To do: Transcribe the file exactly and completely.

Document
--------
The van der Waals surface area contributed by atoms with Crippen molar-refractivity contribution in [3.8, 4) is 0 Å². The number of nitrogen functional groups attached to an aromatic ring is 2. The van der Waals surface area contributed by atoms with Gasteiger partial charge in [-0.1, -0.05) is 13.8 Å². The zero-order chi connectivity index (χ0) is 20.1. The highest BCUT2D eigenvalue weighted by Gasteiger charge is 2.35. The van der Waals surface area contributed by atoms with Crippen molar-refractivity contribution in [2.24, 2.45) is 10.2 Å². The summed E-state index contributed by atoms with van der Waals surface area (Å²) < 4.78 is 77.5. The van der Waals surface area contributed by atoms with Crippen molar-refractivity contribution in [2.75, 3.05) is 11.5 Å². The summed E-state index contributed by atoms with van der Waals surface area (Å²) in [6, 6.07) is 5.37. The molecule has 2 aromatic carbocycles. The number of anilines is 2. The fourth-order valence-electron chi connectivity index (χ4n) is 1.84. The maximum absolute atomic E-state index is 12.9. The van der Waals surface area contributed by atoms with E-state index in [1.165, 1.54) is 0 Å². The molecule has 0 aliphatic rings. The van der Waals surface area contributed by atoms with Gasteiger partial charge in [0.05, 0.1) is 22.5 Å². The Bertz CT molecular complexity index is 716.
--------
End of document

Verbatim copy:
The van der Waals surface area contributed by atoms with Crippen molar-refractivity contribution in [3.8, 4) is 0 Å². The number of nitrogen functional groups attached to an aromatic ring is 2. The van der Waals surface area contributed by atoms with Gasteiger partial charge in [-0.1, -0.05) is 13.8 Å². The zero-order chi connectivity index (χ0) is 20.1. The highest BCUT2D eigenvalue weighted by Gasteiger charge is 2.35. The van der Waals surface area contributed by atoms with Crippen molar-refractivity contribution in [2.24, 2.45) is 10.2 Å². The summed E-state index contributed by atoms with van der Waals surface area (Å²) < 4.78 is 77.5. The van der Waals surface area contributed by atoms with Crippen molar-refractivity contribution in [2.75, 3.05) is 11.5 Å². The summed E-state index contributed by atoms with van der Waals surface area (Å²) in [6, 6.07) is 5.37. The molecule has 2 aromatic carbocycles. The number of anilines is 2. The fourth-order valence-electron chi connectivity index (χ4n) is 1.84. The maximum absolute atomic E-state index is 12.9. The van der Waals surface area contributed by atoms with E-state index in [1.165, 1.54) is 0 Å². The molecule has 0 aliphatic rings. The van der Waals surface area contributed by atoms with Gasteiger partial charge in [0.05, 0.1) is 22.5 Å². The Bertz CT molecular complexity index is 716.